Just as importantly, early data indicates melatonin powerfully shields patients against chemotherapy and radiation's damaging effects on healthy tissues in animal models.9 For example, melatonin gel mitigated oral ulcerations from radiation in rats and prevented bone marrow and gut damage from systemic cancer treatments in mice - life-threatening toxicities often forcing dosage reductions or delays in human patients.10,11 Potent anti-inflammatory and antioxidant actions likely mediate such protection.12 Minimizing these toxic burdens could enable stronger, sustained cancer-killing regimens with better quality of life.

With an exceedingly low production cost and exceptional safety profile, melatonin presents an attractive candidate for large clinical trials assessing its value alongside conventional modalities against oral malignancies. Certain melatonin analogs already won FDA approval for other applications.13 Although these synthetic versions are likely not as effective as their natural equivalents. A few small human studies even indicate survival benefits adding melatonin to standard chemotherapy for metastatic cancers.14 The authors thus issued an urgent call for expanded investigation, especially of melatonin's epigenetic mechanisms, to validate if this mild sleep regulator could also awaken revolutionary integrative therapies improving prognosis for the hundreds of thousands afflicted by oral cancer worldwide.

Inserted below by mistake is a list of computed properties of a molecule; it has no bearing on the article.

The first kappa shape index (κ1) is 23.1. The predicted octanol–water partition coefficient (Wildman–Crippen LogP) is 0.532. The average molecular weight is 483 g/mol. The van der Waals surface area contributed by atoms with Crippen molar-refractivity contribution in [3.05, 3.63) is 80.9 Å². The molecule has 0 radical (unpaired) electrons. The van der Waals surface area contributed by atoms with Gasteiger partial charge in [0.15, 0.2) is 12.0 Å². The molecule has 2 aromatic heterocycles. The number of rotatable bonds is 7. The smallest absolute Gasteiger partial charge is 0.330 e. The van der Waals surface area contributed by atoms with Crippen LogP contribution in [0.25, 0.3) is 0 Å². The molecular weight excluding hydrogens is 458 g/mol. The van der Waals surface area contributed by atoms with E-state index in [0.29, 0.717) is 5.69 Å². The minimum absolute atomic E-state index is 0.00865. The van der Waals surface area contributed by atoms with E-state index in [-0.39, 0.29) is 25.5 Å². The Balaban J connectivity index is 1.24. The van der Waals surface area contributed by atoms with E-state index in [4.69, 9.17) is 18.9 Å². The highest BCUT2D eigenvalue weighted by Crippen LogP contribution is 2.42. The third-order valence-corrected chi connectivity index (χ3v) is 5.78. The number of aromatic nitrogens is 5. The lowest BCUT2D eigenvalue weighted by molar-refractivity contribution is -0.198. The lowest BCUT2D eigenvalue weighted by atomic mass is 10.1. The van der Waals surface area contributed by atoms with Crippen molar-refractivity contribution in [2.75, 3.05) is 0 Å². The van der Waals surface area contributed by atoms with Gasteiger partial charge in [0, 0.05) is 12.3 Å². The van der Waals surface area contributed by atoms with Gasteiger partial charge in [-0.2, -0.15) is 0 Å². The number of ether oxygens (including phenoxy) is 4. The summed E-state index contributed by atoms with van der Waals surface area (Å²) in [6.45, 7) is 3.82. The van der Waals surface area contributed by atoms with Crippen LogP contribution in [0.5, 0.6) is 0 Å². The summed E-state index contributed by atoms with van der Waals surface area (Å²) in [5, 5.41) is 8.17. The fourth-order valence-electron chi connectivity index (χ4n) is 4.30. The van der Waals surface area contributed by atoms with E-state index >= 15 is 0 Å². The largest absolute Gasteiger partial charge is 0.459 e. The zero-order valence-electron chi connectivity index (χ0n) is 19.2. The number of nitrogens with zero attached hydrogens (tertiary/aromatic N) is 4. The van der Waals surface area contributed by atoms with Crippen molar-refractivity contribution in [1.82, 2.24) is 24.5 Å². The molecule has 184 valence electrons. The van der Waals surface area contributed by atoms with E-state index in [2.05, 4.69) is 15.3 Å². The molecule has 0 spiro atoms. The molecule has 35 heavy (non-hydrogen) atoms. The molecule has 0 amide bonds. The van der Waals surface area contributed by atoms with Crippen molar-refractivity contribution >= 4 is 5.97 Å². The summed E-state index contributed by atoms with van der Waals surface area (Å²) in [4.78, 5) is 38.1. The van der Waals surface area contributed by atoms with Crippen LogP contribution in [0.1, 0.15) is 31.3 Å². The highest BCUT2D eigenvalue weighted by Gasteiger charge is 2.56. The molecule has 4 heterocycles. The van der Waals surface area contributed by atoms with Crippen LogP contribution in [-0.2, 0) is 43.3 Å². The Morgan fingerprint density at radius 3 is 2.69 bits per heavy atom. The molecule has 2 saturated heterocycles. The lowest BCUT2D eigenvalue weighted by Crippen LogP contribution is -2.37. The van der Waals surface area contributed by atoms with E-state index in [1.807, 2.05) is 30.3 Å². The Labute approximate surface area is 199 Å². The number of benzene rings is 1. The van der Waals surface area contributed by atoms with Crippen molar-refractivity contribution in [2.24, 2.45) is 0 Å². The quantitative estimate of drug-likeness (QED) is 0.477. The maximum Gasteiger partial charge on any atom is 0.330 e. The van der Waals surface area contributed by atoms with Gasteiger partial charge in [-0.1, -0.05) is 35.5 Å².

Melatonin undoubtedly holds deep untapped potential beyond sleep regulation - perhaps even saving the lives of cancer patients who would otherwise succumb to the side effects and limited efficacies of conventional approaches to cancer. The totality of rigorous research supports incorporating this non-toxic natural molecule into chemotherapy, radiation, or surgical management of oral and other cancers in robust randomized controlled trials. Dismissing melatonin as merely a sleep aid risks neglecting what could become an indispensible enhancer of anticancer efficacy, curative potential, and quality of life if borne out in human studies. While confirmatory evidence remains limited, melatonin's low cost and toxicity justify expedited efforts to unlock its promise for integrative oncology's future.